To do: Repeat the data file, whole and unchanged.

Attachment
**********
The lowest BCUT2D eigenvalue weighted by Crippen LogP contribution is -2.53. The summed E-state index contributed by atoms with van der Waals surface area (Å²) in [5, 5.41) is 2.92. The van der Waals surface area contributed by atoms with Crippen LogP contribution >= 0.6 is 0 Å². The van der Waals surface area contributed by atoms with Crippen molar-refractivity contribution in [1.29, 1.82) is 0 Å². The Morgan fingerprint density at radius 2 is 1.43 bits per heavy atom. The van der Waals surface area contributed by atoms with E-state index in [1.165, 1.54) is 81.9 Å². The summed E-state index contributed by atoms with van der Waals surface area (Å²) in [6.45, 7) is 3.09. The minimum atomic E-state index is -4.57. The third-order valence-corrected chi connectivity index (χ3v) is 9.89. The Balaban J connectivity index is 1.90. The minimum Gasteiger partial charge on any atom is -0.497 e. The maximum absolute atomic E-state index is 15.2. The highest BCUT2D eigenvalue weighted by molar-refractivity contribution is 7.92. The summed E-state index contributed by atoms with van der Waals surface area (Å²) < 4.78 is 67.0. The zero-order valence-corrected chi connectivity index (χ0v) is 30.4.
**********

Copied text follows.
The lowest BCUT2D eigenvalue weighted by Crippen LogP contribution is -2.53. The summed E-state index contributed by atoms with van der Waals surface area (Å²) in [5, 5.41) is 2.92. The van der Waals surface area contributed by atoms with Crippen LogP contribution >= 0.6 is 0 Å². The van der Waals surface area contributed by atoms with Crippen molar-refractivity contribution in [1.29, 1.82) is 0 Å². The Morgan fingerprint density at radius 2 is 1.43 bits per heavy atom. The van der Waals surface area contributed by atoms with E-state index in [1.165, 1.54) is 81.9 Å². The summed E-state index contributed by atoms with van der Waals surface area (Å²) in [6.45, 7) is 3.09. The minimum atomic E-state index is -4.57. The third-order valence-corrected chi connectivity index (χ3v) is 9.89. The Balaban J connectivity index is 1.90. The minimum Gasteiger partial charge on any atom is -0.497 e. The maximum absolute atomic E-state index is 15.2. The highest BCUT2D eigenvalue weighted by molar-refractivity contribution is 7.92. The summed E-state index contributed by atoms with van der Waals surface area (Å²) < 4.78 is 67.0. The zero-order valence-corrected chi connectivity index (χ0v) is 30.4.